Dr. Frederick S. Humphries, who served as the eighth president of Florida A&M University (FAMU), passed away at the age of 85.
“Dr. Humphries is one of FAMU’s favorite sons. He committed his life to the advancement of higher education, in particular within the HBCU community, and changed the trajectory of FAMU,” said the current FAMU president Larry Robinson in a statement.
While leading FAMU, the school witnessed never-before-seen growth and success. In 1997, FAMU was selected as the first TIME Magazine/Princeton Review “College of the Year.”
“The FAMU and Tennessee State communities has lost a great supporter of higher education. Our hearts are heavy, but our opportunities are brighter based on the life and doors opened by Dr. Humphries. University leadership will be connecting with the family to determine how to best honor his life and dedication to FAMU,” added Kelvi Lawson, chairman of the FAMU Board of Trustees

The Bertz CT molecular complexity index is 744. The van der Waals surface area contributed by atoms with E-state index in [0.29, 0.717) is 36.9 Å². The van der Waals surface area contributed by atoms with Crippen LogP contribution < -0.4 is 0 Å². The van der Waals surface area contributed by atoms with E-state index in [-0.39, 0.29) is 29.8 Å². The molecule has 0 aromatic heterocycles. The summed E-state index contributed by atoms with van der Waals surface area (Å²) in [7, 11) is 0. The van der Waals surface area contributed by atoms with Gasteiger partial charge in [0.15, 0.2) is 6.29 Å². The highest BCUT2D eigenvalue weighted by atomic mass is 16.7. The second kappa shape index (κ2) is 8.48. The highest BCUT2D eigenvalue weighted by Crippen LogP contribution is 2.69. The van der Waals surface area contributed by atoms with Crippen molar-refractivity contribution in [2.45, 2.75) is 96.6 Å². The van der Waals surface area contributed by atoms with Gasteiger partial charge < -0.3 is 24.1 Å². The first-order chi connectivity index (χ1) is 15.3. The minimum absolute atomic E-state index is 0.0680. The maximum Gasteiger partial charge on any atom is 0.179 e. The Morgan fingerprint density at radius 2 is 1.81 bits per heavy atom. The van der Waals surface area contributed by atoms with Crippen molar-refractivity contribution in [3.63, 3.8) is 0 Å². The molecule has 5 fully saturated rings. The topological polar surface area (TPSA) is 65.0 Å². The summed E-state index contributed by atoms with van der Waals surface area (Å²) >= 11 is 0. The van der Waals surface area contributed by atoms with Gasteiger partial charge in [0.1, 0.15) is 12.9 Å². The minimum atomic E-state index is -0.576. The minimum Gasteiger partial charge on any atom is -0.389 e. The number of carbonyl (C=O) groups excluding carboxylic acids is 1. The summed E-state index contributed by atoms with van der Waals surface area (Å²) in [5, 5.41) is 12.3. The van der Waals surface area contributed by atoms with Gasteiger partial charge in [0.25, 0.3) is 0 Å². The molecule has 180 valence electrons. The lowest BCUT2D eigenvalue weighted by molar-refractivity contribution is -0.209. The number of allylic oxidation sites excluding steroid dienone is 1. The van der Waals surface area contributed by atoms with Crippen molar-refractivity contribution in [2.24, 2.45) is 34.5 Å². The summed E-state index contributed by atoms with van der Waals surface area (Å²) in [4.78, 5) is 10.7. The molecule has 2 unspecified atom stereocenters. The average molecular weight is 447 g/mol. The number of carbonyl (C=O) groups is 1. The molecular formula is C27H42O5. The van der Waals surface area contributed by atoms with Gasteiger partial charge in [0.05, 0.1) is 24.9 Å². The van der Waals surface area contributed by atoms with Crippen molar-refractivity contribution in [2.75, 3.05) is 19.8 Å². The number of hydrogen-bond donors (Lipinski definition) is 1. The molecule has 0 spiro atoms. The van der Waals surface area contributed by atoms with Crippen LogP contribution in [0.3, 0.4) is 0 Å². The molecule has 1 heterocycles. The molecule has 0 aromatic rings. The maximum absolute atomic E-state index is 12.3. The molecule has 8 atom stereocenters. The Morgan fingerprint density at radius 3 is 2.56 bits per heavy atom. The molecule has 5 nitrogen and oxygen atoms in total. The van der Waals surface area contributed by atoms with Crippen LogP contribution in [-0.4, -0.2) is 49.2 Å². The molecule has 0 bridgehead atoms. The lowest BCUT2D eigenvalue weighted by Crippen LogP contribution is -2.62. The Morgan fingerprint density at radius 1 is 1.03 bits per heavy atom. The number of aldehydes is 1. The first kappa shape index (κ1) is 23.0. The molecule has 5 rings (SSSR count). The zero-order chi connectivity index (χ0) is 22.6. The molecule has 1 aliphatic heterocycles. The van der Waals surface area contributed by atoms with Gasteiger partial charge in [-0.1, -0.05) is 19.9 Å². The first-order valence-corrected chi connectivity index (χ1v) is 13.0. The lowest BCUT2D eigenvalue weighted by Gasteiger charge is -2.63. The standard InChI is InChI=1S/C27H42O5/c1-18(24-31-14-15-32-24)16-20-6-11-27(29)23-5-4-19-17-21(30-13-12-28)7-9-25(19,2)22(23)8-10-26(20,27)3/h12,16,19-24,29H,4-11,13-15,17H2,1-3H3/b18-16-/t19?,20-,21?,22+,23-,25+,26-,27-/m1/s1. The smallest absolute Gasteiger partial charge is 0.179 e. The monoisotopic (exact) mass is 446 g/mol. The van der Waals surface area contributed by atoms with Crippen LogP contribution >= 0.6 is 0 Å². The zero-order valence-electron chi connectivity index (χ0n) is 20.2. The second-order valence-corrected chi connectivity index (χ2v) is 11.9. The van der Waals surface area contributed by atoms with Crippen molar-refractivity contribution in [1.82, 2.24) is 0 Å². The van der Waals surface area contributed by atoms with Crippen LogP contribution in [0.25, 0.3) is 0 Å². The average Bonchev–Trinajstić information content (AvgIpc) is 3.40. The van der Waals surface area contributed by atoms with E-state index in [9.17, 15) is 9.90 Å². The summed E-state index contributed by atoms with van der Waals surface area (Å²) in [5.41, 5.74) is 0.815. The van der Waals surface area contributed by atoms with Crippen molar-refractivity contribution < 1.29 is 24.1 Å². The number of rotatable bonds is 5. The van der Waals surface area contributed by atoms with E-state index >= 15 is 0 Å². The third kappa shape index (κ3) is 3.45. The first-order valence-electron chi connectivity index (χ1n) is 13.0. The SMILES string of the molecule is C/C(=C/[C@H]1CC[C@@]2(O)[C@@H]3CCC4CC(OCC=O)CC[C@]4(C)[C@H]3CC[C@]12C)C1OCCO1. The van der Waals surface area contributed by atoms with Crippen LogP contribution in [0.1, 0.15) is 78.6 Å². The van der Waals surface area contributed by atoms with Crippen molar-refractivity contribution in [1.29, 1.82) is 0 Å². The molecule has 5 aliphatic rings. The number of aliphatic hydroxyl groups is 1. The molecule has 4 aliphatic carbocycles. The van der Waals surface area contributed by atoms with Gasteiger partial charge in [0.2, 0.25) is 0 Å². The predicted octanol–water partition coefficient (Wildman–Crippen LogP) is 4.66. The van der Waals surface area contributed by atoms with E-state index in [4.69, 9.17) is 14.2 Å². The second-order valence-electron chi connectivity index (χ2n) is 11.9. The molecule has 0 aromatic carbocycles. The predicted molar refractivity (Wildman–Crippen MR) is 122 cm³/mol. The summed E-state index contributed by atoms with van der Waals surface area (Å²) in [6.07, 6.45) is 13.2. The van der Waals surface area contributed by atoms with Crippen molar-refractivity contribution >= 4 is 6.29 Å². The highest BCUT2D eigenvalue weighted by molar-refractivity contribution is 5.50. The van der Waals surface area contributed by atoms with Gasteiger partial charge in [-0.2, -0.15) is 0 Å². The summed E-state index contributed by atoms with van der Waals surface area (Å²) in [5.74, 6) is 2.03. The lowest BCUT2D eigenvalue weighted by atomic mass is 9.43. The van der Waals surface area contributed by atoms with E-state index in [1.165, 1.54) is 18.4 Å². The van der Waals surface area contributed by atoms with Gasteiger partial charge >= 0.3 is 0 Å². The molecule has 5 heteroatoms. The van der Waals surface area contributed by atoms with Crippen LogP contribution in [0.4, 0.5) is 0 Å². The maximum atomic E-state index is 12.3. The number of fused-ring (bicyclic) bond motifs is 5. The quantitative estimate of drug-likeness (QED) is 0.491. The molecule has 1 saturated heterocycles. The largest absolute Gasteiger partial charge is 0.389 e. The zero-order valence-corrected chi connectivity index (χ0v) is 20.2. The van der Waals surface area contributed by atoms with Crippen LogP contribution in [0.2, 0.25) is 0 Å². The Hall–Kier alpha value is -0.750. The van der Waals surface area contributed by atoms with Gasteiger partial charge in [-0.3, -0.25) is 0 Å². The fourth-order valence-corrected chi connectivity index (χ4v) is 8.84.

One of Humphries’s key initiatives while serving as the school’s president was to fight for the establishment of the school’s law program — which had been closed in the 1960s. Humphries lobbied the state legislature, and the school was reopened in 2000. It currently resides in Orlando.
“He was brilliant. He was committed to African American students to a degree that I had never seen before. He wanted to prove to the Board (of Regents) that FAMU could compete on the same level with the recruitment of top students anywhere. He was one of the most intelligent presidents,” said Eddie Jackson, vice president for University Relations under Humphries.
In addition to serving at FAMU, Humphries became president of Tennessee State University in the 1970s — where he completed the school’s merger and acquisition of the University of Tennessee-Nashville campus.
— — —